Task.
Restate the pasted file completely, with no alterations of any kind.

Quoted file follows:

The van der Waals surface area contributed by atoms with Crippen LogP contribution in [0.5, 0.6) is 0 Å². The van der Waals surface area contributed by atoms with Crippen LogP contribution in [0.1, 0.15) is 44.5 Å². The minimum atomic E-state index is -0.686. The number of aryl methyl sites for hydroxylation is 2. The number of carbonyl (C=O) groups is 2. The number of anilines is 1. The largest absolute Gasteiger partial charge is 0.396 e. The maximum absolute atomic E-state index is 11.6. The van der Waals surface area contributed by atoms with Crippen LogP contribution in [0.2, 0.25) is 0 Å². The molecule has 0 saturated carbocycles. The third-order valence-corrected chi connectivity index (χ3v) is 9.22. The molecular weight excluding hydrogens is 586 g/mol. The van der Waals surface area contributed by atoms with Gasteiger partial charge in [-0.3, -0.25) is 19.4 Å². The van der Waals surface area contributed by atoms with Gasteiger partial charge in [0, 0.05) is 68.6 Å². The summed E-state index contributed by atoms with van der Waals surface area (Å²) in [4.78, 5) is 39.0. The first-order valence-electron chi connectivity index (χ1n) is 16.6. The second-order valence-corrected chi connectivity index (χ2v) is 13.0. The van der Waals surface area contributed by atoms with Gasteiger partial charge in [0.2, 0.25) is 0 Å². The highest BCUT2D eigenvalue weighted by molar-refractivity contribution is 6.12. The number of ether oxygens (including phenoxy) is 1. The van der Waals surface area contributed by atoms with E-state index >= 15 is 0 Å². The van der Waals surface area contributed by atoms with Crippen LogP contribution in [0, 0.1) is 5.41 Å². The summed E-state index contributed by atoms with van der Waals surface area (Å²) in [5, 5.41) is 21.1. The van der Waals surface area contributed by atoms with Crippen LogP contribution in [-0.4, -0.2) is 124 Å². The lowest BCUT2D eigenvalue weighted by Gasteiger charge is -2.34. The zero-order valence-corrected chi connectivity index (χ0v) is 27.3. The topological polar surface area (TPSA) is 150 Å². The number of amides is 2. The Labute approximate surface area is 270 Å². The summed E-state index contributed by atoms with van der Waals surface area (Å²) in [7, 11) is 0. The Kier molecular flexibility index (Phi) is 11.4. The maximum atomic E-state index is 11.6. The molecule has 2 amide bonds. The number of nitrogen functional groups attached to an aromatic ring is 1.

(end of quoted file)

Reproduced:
The van der Waals surface area contributed by atoms with Crippen LogP contribution in [0.5, 0.6) is 0 Å². The van der Waals surface area contributed by atoms with Crippen LogP contribution in [0.1, 0.15) is 44.5 Å². The minimum atomic E-state index is -0.686. The number of aryl methyl sites for hydroxylation is 2. The number of carbonyl (C=O) groups is 2. The number of anilines is 1. The largest absolute Gasteiger partial charge is 0.396 e. The maximum absolute atomic E-state index is 11.6. The van der Waals surface area contributed by atoms with Crippen LogP contribution in [0.2, 0.25) is 0 Å². The molecule has 0 saturated carbocycles. The third-order valence-corrected chi connectivity index (χ3v) is 9.22. The molecular weight excluding hydrogens is 586 g/mol. The van der Waals surface area contributed by atoms with Gasteiger partial charge in [-0.3, -0.25) is 19.4 Å². The van der Waals surface area contributed by atoms with Gasteiger partial charge in [0, 0.05) is 68.6 Å². The summed E-state index contributed by atoms with van der Waals surface area (Å²) in [4.78, 5) is 39.0. The first-order valence-electron chi connectivity index (χ1n) is 16.6. The second-order valence-corrected chi connectivity index (χ2v) is 13.0. The van der Waals surface area contributed by atoms with Gasteiger partial charge in [0.2, 0.25) is 0 Å². The highest BCUT2D eigenvalue weighted by molar-refractivity contribution is 6.12. The number of ether oxygens (including phenoxy) is 1. The van der Waals surface area contributed by atoms with E-state index >= 15 is 0 Å². The van der Waals surface area contributed by atoms with Crippen LogP contribution in [0, 0.1) is 5.41 Å². The summed E-state index contributed by atoms with van der Waals surface area (Å²) in [5, 5.41) is 21.1. The van der Waals surface area contributed by atoms with Crippen LogP contribution in [-0.4, -0.2) is 124 Å². The lowest BCUT2D eigenvalue weighted by Gasteiger charge is -2.34. The zero-order valence-corrected chi connectivity index (χ0v) is 27.3. The topological polar surface area (TPSA) is 150 Å². The number of amides is 2. The Labute approximate surface area is 270 Å². The summed E-state index contributed by atoms with van der Waals surface area (Å²) in [7, 11) is 0. The Kier molecular flexibility index (Phi) is 11.4. The maximum atomic E-state index is 11.6. The molecule has 2 amide bonds. The number of nitrogen functional groups attached to an aromatic ring is 1.